The bureau focuses on the impact of reported inadequate customer service and significant fees related to assistance provided on prepaid cards on consumers’ public benefits.
03/02/2023 1:30 P.M.
3 minute read
The Consumer Financial Protection Bureau released an issue spotlight this week examining how the financial products used to provide public benefits, like Social Security and unemployment compensation, affect consumers’ ability to fully access the resources available through those programs.
The issue spotlight outlines how governments frequently deliver public benefits through financial goods—notably prepaid cards—which may subject consumers to exorbitant fees and reduce the amount of money those in need would receive.
It also emphasizes how inadequate customer service can prevent customers from accessing vital funds and solve difficulties with their accounts.
“When cash assistance programs are drained by unnecessary fees and poor customer service, it hurts individual recipients and taxpayers,” said CFPB Director Rohit Chopra in a news release. “The CFPB will continue to ensure that companies delivering public benefits obey federal consumer financial laws and continue to work with federal and state officials to make public benefits delivery more effective.”
According to the issue spotlight:
- Some prepaid cards charge numerous fees on public benefits. For example, according to the Federal Reserve, in 2020 prepaid card administrators collected $1.3 billion in transaction fees on the $409 billion in public benefits distributed.
- Fee amounts in cash assistance programs vary across states, as do the types of fees charged to access cash assistance. For example, unemployment prepaid card users in some states pay up to $2 for out-of-network ATM withdrawals or up to $14 for replacements cards, while recipients in other states pay nothing for those same services.
- Consumers reported numerous issues dealing with unrecognized charges and poor customer service among card issuers, including inadequate protections against unauthorized transfers, high costs in order to replace a card, and insufficient or hypersensitive fraud filters that cause delays and account freezing.
- When recipients have few choices about how they receive their benefits, there is little competitive pressure to update products or provide consumer-centric customer service.
The issue spotlight specifically focuses on cash assistance delivered by prepaid cards. Many fees on prepaid cards frequently cut into the amount of money accessible to customers who are most in need, according to the CFPB.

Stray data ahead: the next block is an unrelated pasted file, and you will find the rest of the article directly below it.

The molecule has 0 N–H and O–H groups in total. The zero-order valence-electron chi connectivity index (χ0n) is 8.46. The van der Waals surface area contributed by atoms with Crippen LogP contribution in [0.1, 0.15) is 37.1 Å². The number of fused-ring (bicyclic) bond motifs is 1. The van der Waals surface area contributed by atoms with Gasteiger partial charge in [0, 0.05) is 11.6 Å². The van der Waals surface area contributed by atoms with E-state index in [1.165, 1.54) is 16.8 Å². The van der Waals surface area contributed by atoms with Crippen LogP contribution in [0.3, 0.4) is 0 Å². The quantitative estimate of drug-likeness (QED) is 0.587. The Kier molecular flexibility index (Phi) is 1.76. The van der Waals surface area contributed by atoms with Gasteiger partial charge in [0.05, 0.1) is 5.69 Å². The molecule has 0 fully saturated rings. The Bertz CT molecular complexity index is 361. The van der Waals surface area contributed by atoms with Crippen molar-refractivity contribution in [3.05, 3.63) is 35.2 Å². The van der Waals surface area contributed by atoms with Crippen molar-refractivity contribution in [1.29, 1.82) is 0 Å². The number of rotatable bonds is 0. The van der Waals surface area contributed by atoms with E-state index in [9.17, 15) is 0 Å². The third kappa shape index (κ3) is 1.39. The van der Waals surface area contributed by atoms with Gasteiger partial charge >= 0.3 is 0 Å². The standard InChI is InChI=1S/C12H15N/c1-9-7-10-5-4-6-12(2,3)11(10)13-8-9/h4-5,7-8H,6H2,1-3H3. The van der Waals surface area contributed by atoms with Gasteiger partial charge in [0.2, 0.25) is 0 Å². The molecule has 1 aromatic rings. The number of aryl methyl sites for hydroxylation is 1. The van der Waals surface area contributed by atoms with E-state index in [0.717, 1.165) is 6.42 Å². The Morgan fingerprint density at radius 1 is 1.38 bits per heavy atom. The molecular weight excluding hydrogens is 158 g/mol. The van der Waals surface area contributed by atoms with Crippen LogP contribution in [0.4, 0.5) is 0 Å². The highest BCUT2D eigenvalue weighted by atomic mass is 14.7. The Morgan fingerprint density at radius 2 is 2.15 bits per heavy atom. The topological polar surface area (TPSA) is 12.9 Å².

The bureau plans to monitor and take action against entities who violate federal consumer financial protection laws in order to ensure compliance with policies related to the delivery of cash assistance, according to the press release.
Additionally, the bureau will share its findings with federal and state agencies that administer public benefits programs to support efforts to increase competition or otherwise address the findings of this spotlight.
Read the issue spotlight: Public Benefits & Consumer Protection.
Credit Card and Financial Fees
The CFPB has also focused on updating regulations on credit card fees and issued a request for information (RFI) regarding fees related to consumer financial products and services.
In February, the CFPB issued a proposed rule that would update regulations implementing the Credit Card Accountability Responsibility and Disclosure Act of 2009 (CARD Act).
The bureau sought comments on credit card fees through an advance notice of proposed rulemaking last summer and ACA International responded with an overview of the use of fees in the debt collection industry, ACA International previously reported.
ACA expected the proposed rule after the RFI on credit card fees was released in 2022 and is reviewing it for possible comments.
Congress also noted in a letter (PDF) that “the CFPB broadly groups all fees associated with consumer products and services as ‘junk fees’ and does not provide any legal definition of the term or any statutory authority to define such a term.”
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